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Introduction to Delta Pieces: Northeast Louisiana Folklife
Map: Cultural Micro-Regions of the Delta, Northeast Louisiana
The Louisiana Delta: Land of Rivers
Musings on the Louisiana Delta from a Native Son – H.F. Pete Gregory as told to Dayna Lee
Reflections on the Delta – Delta and the River – H.F. Pete Gregory
Reflections on the Delta – The French Delta – H.F. Pete Gregory
Reflections on the Delta – Places – H.F. Pete Gregory
Reflections on the Delta – An Owl Calls – H.F. Pete Gregory
Ouachita River Mounds: A Five Millennium Mystery – Lori Tucker
Noms de Bayou: French Place Names in North Louisiana – Kelby Ouchley
The Flood of 1927 and the Great Depression: Two Delta Disasters – Betty Jo Harris
Reflections on the Delta – The Delta is an Indian Place – H.F. Pete Gregory
Reflections on the Delta – Indian Mounds – H.F. Pete Gregory
Choctaw Heritage of Louisiana and Mississippi – Deborah Boykin
The Invisible Population: Mexicans and Central Americans in Northern and Central Louisiana – Lisa Abney
Italians in the Delta: "Pioneers of Monroe" – April Honaker
Delta Folks – Sausage Maker M. J. Varino – Stephanie Pierrotti with Susan Roach
The St. Joseph's Day Altar Tradition In Monroe – Stephanie Pierrotti and Madelyn Boudreaux
Delta Folks – Guy Serio: "They Had a Rough Go": Italians in the Delta – Madelyn Boudreaux
Delta Folks – Qin Lin: Chinese Paper Crafts – Susan Roach
Jewish Folklore in Northeastern Louisiana – Ben Sandmel
Working in the Delta
Working in the Delta – Susan Roach
Nets and Net Making in the Delta – Sheila Richmond
"Willing to Take A Risk": The Folklore of Cropdusting – Susan Roach and Janet Ryland
Big River Traditions: Folklife on the Mississippi – Ben Sandmel
Traditional Boats of Catahoula Lake – Dayna Bowker Lee
Reflections on the Delta – Traditional Boats in the Delta – H.F. Pete Gregory
The Rolling Store – John L. Doughty, Jr.
Delta Folks – Whitey Shockley: Mississippi River Fisherman – Susan Roach
Delta Folks – Oren Russell: Mississippi River Boat Pilot – Susan Roach
Homemaking in the Delta
Making a Home in the Delta: Women and the Domestic Environment – Deborah Boykin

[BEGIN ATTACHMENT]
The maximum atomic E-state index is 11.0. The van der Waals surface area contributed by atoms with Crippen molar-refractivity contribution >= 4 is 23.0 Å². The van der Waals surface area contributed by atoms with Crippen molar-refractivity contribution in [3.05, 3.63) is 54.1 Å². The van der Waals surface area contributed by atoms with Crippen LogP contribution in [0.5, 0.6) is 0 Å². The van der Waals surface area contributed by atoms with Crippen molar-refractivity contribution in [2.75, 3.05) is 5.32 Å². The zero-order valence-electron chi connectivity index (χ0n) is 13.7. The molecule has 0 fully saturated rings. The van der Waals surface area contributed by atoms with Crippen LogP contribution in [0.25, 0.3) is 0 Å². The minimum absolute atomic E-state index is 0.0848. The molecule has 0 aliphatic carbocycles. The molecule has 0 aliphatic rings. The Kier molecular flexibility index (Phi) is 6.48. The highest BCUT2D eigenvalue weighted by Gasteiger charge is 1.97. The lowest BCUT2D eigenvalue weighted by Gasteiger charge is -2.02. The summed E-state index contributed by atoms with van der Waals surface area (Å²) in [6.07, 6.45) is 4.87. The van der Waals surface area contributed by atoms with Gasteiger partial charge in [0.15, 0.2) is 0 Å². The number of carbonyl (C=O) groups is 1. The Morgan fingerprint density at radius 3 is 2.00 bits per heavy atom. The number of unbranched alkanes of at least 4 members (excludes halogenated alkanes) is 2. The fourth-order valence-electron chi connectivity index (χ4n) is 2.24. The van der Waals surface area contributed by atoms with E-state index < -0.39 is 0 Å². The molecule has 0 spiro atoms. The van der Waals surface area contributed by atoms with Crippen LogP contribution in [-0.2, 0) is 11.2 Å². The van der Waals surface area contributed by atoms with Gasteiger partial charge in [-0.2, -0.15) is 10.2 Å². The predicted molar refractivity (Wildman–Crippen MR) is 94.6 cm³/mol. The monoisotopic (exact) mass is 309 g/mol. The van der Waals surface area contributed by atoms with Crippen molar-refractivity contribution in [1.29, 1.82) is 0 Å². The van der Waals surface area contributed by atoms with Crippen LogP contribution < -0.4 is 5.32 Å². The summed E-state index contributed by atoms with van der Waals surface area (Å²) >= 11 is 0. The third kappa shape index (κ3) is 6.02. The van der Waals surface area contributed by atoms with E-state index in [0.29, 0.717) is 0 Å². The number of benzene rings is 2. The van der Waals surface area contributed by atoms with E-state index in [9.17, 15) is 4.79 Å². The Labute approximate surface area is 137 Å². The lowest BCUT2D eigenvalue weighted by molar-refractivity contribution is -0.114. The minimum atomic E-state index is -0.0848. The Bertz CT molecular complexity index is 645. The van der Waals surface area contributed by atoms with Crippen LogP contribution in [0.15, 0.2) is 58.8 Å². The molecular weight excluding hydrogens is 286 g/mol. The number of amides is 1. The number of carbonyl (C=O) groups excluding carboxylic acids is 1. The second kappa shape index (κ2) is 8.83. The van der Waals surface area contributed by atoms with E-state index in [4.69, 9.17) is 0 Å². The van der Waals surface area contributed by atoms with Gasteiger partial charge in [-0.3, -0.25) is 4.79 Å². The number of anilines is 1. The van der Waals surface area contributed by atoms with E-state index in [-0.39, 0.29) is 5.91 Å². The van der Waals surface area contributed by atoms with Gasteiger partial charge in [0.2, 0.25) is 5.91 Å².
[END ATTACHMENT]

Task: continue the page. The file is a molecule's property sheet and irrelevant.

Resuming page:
Delta Folks – Jelly Maker Maye Torrey: "Berries In The Winter" – Sylvia Frantom
Delta Folks –Hazel Dailey: "To Make Something Each Day That I Am Here" – Sylvia Frantom
Reflections on the Delta – Christmas Customs – H.F. Pete Gregory
Worshiping in the Delta
"Like a River Flowing with Living Water": Worshiping in the Mississippi Delta – Joyce Marie Jackson
"Take Me to the Water": African American River Baptism – Annie Staten and Susan Roach
Delta Folks – Lucille Stewart: Making Baptismal Gowns – Susan Roach
"Everyone Rockin' Together": Continuity and Creativity in the Louisiana Delta Easter Rock – Susan Roach
Making Music in the Delta
At Play in the Delta, From Memphis to Natchez – Michael Luster
Delta Folks – Po' Henry and Tookie: Delta Blues Duo – Susan Roach
Brownie Ford: Lifelines of a Woods Cowboy – Nicholas R. Spitzer
Delta Folks – Performer and Songwriter Kenny Bill Stinson: "Mixing Country Music with the Blues" – Susan Roach
Delta Folks – Vidalia's One-Man Band, Gray Montgomery: "Several Different Musicians Rolled into One."– Ben Sandmel
Playing in the Delta
Reflections on the Delta – Hunting and Fishing: Delta Life– H.F. Pete Gregory
Reflections on the Delta – Gigging – H.F. Pete Gregory
Delta Folks – "Horns and Dogs Just Go Together": James LeCroix's Revival of the Hunting Horn Making – Marcy Frantom
Delta Folks – Moses Poole on Pen Hunting in Catahoula Parish: "You've Got to Know Your Dog's Mouth" – Marcy Frantom
Delta Folks – Blowing Horn Maker Nalda Gilmore: "The Horn Man" – Sylvia Frantom
Gambling Money Don't Have No Home: Playing Poker and Shooting Dice in the Louisiana Delta – Don W. Hatley
Reflections on the Delta – Night Clubs in the Delta – H.F. Pete Gregory
Telling Stories in the Delta
"The Big One": Deer Hunting in Northeast Louisiana – Janery Wylie
The Hub Lake Gold: An Analysis of A Legend – John L. Doughty, Jr.
Landmark of the Koroa – Sam Dickenson
Delta Archival Materials
"Take Me to the Water": African American River Baptism
By Annie Staten and Susan Roach